I think this is as important an issue as ever because, according to Paul Harvey, 41% of Americans can't name any presidential candidates. So sad.
First, republican fore-runner Rudolph Giuliani (left) is shifting his position on interrogation a bit. I was supprised that FOXNews actually covered it saying:
Giuliani previously approved of "every method" now he only approves of simulated drowning (aka: "Waterboarding") well... he isn't exactly sure when. Just that "It depends on how it is done; it depends on the circumstances; it depends on who does it." So "politically correct."
"Giuliani's stance indicates a subtle softening of his position on interrogation, five months after he declared that he would approve of "every method" one could think of to squeeze information from suspects."
Yes, I'm going to be a little biased here. I have to throw in something from my personal favorite candidate:
"For decades, the U.S. healthcare system was the envy of the entire world. Not coincidentally, there was far less government involvement in medicine during this time... We should remember that HMOs did not arise because of free-market demand, but rather because of government mandates. The HMO Act of 1973 requires all but the smallest employers to offer their employees HMO coverage, and the tax code allows businesses- but not individuals- to deduct the cost of health insurance premiums. The result is the illogical coupling of employment and health insurance, which often leaves the unemployed without needed catastrophic coverage."~Ron Paul, July 24 2007, "Free-market Medicine"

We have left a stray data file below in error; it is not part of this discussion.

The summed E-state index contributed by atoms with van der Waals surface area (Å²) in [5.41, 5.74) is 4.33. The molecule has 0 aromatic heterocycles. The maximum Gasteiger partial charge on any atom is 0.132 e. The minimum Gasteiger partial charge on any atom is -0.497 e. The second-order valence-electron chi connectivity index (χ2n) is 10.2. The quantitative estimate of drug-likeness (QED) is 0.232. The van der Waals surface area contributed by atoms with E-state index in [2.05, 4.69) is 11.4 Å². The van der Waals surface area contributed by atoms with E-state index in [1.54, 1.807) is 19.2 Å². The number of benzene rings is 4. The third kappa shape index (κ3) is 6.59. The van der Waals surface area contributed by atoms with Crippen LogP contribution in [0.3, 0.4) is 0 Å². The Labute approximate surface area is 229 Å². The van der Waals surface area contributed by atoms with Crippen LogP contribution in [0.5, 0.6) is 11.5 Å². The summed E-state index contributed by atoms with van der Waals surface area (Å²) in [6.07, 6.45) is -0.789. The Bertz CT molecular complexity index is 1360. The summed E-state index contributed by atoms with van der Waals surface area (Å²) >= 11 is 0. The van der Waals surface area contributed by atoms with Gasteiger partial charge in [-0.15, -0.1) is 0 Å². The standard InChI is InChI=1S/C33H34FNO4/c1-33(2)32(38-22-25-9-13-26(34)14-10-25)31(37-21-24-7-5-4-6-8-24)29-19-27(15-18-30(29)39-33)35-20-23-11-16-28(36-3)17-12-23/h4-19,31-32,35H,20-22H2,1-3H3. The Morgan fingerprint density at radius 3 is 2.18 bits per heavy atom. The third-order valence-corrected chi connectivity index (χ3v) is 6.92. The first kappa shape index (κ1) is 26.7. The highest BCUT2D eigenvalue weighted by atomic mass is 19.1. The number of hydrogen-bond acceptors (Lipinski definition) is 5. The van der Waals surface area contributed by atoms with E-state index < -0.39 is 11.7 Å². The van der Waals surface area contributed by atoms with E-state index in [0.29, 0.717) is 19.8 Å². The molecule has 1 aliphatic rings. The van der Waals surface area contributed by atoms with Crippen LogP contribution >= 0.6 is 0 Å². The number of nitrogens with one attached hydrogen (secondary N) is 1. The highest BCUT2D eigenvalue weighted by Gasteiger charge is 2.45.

Ron Paul tells the story of a man by the name of Dr. Berry. Being a medical doctor himself, Dr Paul was on the joint economic committee where Berry testified that he has opened a clinic that does not accept third-party insurance, and especially accepts no government pay. The result? He was able to "focus on medicine rather than billing." Because Dr Berry doesn't have to muddle through the bureaucracy, he can charge his clients who don't have insurance the same as what their co-pay would be else-wheres.
Sounds like a good idea to me. Yet, Ron Paul is the only presidential candidate to point out that most people spend as much or more time in the waiting room while paperwork gets done as they do seeing the doctor. The solution, then, is to reduce the paperwork by getting the government out of the way instead of simply creating more.
Even Fred Thompson, the self-proclaimed "federalist" in the race, doesn't seem to get this:
"Access to affordable, portable health care can be made available for all Americans without imposing new mandates or raising taxes... I am committed to a healthcare system that... Improves the individual health of all Americans by shifting to a system that promotes cost-effective prevention, chronic-care management, and personal responsibility"
He goes on to explain how, (in a very generic sense, I might add) but no where does he just say: if we eliminated the HMO Act of 1873 and reduced government interference, paperwork would go down dramatically and so would costs.
Its think its common sense, and politicians can't stand that. They can't stand Ron Paul either.